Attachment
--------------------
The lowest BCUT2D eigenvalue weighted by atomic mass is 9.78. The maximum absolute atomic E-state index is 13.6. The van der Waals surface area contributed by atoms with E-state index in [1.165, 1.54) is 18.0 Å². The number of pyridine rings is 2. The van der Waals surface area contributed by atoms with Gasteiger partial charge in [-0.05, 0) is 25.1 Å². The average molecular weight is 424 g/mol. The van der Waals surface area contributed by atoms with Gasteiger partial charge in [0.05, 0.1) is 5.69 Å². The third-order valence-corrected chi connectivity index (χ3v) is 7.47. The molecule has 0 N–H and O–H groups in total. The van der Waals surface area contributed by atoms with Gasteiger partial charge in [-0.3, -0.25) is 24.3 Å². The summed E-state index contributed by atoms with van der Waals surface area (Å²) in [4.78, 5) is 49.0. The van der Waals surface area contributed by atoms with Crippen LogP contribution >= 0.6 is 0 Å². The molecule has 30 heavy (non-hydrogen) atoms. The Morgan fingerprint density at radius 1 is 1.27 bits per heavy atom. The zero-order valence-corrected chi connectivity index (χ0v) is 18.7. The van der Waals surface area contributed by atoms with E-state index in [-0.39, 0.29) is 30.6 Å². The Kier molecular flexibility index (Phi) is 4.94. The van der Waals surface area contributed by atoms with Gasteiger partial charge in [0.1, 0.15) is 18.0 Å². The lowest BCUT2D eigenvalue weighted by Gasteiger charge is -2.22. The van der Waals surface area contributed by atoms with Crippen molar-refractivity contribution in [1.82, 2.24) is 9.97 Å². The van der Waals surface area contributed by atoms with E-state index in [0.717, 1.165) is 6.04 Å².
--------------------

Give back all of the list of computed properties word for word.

The lowest BCUT2D eigenvalue weighted by atomic mass is 9.78. The maximum absolute atomic E-state index is 13.6. The van der Waals surface area contributed by atoms with E-state index in [1.165, 1.54) is 18.0 Å². The number of pyridine rings is 2. The van der Waals surface area contributed by atoms with Gasteiger partial charge in [-0.05, 0) is 25.1 Å². The average molecular weight is 424 g/mol. The van der Waals surface area contributed by atoms with Gasteiger partial charge in [0.05, 0.1) is 5.69 Å². The third-order valence-corrected chi connectivity index (χ3v) is 7.47. The molecule has 0 N–H and O–H groups in total. The van der Waals surface area contributed by atoms with Gasteiger partial charge in [-0.3, -0.25) is 24.3 Å². The summed E-state index contributed by atoms with van der Waals surface area (Å²) in [4.78, 5) is 49.0. The van der Waals surface area contributed by atoms with Crippen LogP contribution >= 0.6 is 0 Å². The molecule has 30 heavy (non-hydrogen) atoms. The Morgan fingerprint density at radius 1 is 1.27 bits per heavy atom. The zero-order valence-corrected chi connectivity index (χ0v) is 18.7. The van der Waals surface area contributed by atoms with E-state index in [-0.39, 0.29) is 30.6 Å². The Kier molecular flexibility index (Phi) is 4.94. The van der Waals surface area contributed by atoms with Gasteiger partial charge in [0.1, 0.15) is 18.0 Å². The lowest BCUT2D eigenvalue weighted by Gasteiger charge is -2.22. The van der Waals surface area contributed by atoms with Crippen molar-refractivity contribution in [1.82, 2.24) is 9.97 Å². The van der Waals surface area contributed by atoms with E-state index in [0.717, 1.165) is 6.04 Å².